Wednesday, August 4, 2010

Recent films seen

In Christopher Nolan's Inception, human beings have developed the skills and technology necessary to enter and explore the dreams of others. Some explanations are given for why they do this, but presumably it is  because they have nothing else interesting to do in reality. The movie stars Leonard DiCaprio, Marion Cottilard, Ellen Page, Joseph Gordon-Levitt, and Michael Caine (in a role that manages to actually be less substantial than his one in Jaws the Revenge). But despite the best efforts of this attractive and talented cast Nolan's would-be masterpiece never rises above trickery and exposition. You can variously interpret the movie: it has either three levels of dreamscape, or four, but Nolan's main point in either case seems to be that human relationships are now more substantial in our dreams rather than in our social world. This is because the only moments of human contact seem to occur in the dreams: DiCaprio seeking to make peace with the ghost of his wife; Levitt planting a quick kiss on Page's cheek, a potentially delightful little bit of business that goes nowhere; the son of a rich industrialist emotionally confronting his father for the first time. Since Nolan has been anointed an auteur, I have to ask: if this rather mechanical deploying of cinematic poetics amounts to a vision of the world, is it one we really want, or need? Surely we still make meaningful contact with one another when we're not asleep? Allegorical defenses of the film are no doubt forthcoming, but since I think the most fundamental ground on which to defend an auteur is on the level of the human relationships he or she sets into dramatic motion, I'll take Nolan's Insomnia (2002) over this any day. And the one where the guy dressed as a bat chases around the circus clown for 2 1/2 hours.


***
A conspiracy theory built on the notion that Russia is still a major threat to the United States is at work in Philip Noyce's Salt, a perfectly functional new action movie that posits Angelina Jolie as the great American hope in answering the next generation of Russian spies. The film is full of reversals, all of them pretty well telegraphed in advance and none of them sensible, and all of them keyed into the idea that Russia is once again out to get the U.S. (Comparatively, the film leaves North Korea in the rearview window after its opening minutes). Ultimately, though, it's difficult to reconcile Salt as belonging to the genre of conspiracy films (The Parallax View and The Bourne Identity being among the best) because ultimately this is not a movie about nations, or international relations, at all: it's about Jolie's own private life, her desire to protect her husband (and then avenge him) without any regards as to the cost. (Note how many innocent bystanders get plugged away in this one; I haven't counted, but I suspect not even the average Michael Bay film can quite touch the number of extras who get laid to waste here). And, of course, it's in turn about us looking at Jolie (all the positive reviews - see Stevens in Slate and Ebert - cite her singular, individual badassness as the source of the movie's virtue).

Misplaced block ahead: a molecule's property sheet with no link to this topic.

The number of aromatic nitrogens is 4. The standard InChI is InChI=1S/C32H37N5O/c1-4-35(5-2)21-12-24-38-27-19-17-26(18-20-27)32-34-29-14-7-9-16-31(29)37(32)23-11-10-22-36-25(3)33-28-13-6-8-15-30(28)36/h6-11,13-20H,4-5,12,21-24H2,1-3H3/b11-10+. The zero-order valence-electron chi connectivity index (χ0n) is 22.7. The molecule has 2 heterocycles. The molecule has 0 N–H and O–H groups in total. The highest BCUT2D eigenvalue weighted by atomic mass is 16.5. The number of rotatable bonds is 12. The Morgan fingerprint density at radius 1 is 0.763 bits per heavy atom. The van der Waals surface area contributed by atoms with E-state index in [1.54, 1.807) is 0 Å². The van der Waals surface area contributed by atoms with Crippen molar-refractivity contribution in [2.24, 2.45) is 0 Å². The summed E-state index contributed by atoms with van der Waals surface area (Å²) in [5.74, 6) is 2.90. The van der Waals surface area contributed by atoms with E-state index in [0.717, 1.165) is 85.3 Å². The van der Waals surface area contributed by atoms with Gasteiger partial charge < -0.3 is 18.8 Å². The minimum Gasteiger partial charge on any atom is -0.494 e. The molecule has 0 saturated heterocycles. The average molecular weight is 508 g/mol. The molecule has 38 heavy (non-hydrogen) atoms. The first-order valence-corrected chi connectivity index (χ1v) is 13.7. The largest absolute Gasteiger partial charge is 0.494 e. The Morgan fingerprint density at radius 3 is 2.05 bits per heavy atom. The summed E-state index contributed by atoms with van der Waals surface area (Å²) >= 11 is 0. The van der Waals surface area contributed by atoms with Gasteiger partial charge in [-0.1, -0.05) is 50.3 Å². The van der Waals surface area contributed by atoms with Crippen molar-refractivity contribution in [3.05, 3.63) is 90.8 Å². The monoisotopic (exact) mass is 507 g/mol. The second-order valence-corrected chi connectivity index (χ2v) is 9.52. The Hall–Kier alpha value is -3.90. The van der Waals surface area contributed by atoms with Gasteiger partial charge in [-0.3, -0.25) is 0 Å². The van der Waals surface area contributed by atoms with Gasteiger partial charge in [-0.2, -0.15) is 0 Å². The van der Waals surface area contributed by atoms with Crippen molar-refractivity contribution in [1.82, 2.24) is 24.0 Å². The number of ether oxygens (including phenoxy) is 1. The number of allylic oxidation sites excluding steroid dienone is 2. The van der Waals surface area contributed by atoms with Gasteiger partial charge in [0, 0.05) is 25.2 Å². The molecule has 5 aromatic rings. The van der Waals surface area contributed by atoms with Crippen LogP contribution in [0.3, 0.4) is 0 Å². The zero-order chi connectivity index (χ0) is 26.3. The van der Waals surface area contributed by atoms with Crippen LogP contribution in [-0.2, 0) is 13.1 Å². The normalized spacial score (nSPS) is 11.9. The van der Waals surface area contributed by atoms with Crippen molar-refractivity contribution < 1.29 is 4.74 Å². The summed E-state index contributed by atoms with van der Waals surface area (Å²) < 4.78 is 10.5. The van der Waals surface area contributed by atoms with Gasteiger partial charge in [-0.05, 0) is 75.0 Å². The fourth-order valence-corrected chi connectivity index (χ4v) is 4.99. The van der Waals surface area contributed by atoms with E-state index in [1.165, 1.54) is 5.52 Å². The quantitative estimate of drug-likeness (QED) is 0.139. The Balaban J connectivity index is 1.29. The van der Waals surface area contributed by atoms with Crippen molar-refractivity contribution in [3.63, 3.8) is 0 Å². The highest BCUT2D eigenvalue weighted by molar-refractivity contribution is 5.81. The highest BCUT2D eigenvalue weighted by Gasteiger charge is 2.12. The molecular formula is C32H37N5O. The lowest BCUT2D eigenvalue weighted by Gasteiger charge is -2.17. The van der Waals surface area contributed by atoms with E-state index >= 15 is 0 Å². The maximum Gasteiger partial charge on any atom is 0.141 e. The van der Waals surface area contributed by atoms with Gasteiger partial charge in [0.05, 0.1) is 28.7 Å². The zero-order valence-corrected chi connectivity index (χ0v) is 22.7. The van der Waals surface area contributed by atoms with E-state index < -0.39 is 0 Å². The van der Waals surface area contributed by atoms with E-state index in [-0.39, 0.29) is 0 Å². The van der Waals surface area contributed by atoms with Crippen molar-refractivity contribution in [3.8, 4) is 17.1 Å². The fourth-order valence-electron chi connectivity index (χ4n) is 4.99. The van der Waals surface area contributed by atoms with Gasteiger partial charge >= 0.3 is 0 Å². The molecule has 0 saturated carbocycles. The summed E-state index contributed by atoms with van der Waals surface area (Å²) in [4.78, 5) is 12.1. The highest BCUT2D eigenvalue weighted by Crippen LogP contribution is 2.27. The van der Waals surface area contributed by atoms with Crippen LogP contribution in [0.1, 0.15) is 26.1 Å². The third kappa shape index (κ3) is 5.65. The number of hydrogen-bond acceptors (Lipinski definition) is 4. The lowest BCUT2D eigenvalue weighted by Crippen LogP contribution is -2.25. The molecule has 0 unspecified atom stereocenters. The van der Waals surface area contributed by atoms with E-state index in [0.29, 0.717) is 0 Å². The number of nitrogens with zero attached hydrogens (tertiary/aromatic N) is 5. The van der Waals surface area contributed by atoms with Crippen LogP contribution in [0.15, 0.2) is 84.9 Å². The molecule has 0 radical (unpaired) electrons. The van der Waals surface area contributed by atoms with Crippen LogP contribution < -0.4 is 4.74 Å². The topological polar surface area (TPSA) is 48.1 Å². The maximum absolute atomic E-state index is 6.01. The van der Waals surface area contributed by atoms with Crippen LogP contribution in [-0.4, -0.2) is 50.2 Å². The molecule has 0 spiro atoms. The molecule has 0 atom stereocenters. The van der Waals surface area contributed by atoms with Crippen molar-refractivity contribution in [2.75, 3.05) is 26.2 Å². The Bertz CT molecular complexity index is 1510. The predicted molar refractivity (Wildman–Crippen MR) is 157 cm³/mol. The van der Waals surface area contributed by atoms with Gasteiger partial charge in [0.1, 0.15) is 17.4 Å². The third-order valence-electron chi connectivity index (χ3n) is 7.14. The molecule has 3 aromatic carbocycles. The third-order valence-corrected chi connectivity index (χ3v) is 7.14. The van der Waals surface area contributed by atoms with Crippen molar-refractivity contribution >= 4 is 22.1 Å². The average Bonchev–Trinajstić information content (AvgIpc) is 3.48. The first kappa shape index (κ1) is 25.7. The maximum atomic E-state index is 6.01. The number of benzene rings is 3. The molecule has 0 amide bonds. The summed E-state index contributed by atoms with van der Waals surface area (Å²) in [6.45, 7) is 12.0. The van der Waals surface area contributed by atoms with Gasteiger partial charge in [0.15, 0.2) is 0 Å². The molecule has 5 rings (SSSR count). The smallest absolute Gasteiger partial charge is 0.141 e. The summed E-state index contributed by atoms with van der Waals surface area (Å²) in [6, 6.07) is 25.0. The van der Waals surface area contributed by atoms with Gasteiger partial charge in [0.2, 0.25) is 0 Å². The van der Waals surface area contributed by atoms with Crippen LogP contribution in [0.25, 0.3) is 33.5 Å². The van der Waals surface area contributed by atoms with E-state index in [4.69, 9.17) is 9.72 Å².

On one level it's obvious why we're all looking at Jolie. But this individuation is also keyed into the film's strangely insular worldview.The film's insistence on the Jolie character's purely private motivations is related to the problem of Noyce's functional but uninvolving style. Unlike The Bourne Identity's intensely visceral pulse, which wraps up the viewer's body like a piece of immersive techno music, implicating us in the larger meaning of Bourne's wild ride, in Salt we're just observers. The national and international stakes seem hardly to matter, and we don't bat an eye when the film's president in shot in a war room. We just marvel at Jolie (and Robert Elswit's always striking cinematography) but remain rather puzzled as to why her private interest in hearth and home is somehow more important than, say, the life of the President. Or the hapless intern who works for him, and who just happened to be in the wrong room when Jolie lets loose with her Tomb Raider-esque revenge.

Michael Caine isn't in Salt, unfortunately.